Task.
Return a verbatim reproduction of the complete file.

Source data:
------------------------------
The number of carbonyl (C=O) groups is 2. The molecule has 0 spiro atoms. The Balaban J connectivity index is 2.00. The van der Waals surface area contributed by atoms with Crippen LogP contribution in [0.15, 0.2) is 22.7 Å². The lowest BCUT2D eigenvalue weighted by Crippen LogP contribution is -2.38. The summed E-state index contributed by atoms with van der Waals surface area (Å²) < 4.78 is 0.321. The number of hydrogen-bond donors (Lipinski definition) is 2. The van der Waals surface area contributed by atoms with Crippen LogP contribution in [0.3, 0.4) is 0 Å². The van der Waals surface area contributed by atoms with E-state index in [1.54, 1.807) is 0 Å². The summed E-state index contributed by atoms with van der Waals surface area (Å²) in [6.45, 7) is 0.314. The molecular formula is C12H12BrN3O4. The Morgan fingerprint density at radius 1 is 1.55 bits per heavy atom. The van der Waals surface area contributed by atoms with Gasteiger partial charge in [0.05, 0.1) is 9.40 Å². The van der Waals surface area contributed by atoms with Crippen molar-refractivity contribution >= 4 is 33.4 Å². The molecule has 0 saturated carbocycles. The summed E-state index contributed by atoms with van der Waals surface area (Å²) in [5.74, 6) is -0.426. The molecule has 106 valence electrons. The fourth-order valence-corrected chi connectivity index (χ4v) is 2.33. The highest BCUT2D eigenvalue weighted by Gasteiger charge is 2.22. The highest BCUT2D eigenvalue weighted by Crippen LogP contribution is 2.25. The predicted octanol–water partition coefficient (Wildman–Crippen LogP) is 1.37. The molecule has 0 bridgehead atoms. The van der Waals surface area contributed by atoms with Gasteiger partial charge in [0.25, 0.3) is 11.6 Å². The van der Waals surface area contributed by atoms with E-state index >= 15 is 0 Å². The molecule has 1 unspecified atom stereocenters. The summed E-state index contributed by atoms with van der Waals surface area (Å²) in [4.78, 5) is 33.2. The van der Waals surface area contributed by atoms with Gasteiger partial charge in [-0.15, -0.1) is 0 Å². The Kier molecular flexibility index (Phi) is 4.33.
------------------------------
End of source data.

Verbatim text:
The number of carbonyl (C=O) groups is 2. The molecule has 0 spiro atoms. The Balaban J connectivity index is 2.00. The van der Waals surface area contributed by atoms with Crippen LogP contribution in [0.15, 0.2) is 22.7 Å². The lowest BCUT2D eigenvalue weighted by Crippen LogP contribution is -2.38. The summed E-state index contributed by atoms with van der Waals surface area (Å²) < 4.78 is 0.321. The number of hydrogen-bond donors (Lipinski definition) is 2. The van der Waals surface area contributed by atoms with Crippen LogP contribution in [0.3, 0.4) is 0 Å². The van der Waals surface area contributed by atoms with E-state index in [1.54, 1.807) is 0 Å². The summed E-state index contributed by atoms with van der Waals surface area (Å²) in [6.45, 7) is 0.314. The molecular formula is C12H12BrN3O4. The Morgan fingerprint density at radius 1 is 1.55 bits per heavy atom. The van der Waals surface area contributed by atoms with Gasteiger partial charge in [0.05, 0.1) is 9.40 Å². The van der Waals surface area contributed by atoms with Crippen molar-refractivity contribution >= 4 is 33.4 Å². The molecule has 0 saturated carbocycles. The summed E-state index contributed by atoms with van der Waals surface area (Å²) in [5.74, 6) is -0.426. The molecule has 106 valence electrons. The fourth-order valence-corrected chi connectivity index (χ4v) is 2.33. The highest BCUT2D eigenvalue weighted by Gasteiger charge is 2.22. The highest BCUT2D eigenvalue weighted by Crippen LogP contribution is 2.25. The predicted octanol–water partition coefficient (Wildman–Crippen LogP) is 1.37. The molecule has 0 bridgehead atoms. The van der Waals surface area contributed by atoms with Gasteiger partial charge in [0.25, 0.3) is 11.6 Å². The van der Waals surface area contributed by atoms with E-state index >= 15 is 0 Å². The molecule has 1 unspecified atom stereocenters. The summed E-state index contributed by atoms with van der Waals surface area (Å²) in [4.78, 5) is 33.2. The van der Waals surface area contributed by atoms with Gasteiger partial charge in [-0.15, -0.1) is 0 Å². The Kier molecular flexibility index (Phi) is 4.33.